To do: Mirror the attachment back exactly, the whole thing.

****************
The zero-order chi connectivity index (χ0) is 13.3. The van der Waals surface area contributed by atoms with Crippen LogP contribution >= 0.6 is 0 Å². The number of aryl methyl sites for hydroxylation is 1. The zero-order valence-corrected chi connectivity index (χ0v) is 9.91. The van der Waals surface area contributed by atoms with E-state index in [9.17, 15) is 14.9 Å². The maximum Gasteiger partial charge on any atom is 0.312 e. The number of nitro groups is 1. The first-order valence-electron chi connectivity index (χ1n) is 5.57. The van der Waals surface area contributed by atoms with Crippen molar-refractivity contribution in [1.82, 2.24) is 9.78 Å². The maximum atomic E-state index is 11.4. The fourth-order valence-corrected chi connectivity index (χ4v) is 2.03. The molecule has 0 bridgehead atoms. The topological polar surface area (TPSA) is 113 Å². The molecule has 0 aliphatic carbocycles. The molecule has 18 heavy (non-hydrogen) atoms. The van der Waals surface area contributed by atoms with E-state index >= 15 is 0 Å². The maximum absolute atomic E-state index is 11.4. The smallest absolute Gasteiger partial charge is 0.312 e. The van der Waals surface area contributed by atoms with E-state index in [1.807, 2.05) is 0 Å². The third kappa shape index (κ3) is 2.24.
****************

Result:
The zero-order chi connectivity index (χ0) is 13.3. The van der Waals surface area contributed by atoms with Crippen LogP contribution >= 0.6 is 0 Å². The number of aryl methyl sites for hydroxylation is 1. The zero-order valence-corrected chi connectivity index (χ0v) is 9.91. The van der Waals surface area contributed by atoms with E-state index in [9.17, 15) is 14.9 Å². The maximum Gasteiger partial charge on any atom is 0.312 e. The number of nitro groups is 1. The first-order valence-electron chi connectivity index (χ1n) is 5.57. The van der Waals surface area contributed by atoms with Crippen molar-refractivity contribution in [1.82, 2.24) is 9.78 Å². The maximum atomic E-state index is 11.4. The fourth-order valence-corrected chi connectivity index (χ4v) is 2.03. The molecule has 0 bridgehead atoms. The topological polar surface area (TPSA) is 113 Å². The molecule has 0 aliphatic carbocycles. The molecule has 18 heavy (non-hydrogen) atoms. The van der Waals surface area contributed by atoms with E-state index >= 15 is 0 Å². The maximum absolute atomic E-state index is 11.4. The smallest absolute Gasteiger partial charge is 0.312 e. The van der Waals surface area contributed by atoms with E-state index in [1.807, 2.05) is 0 Å². The third kappa shape index (κ3) is 2.24.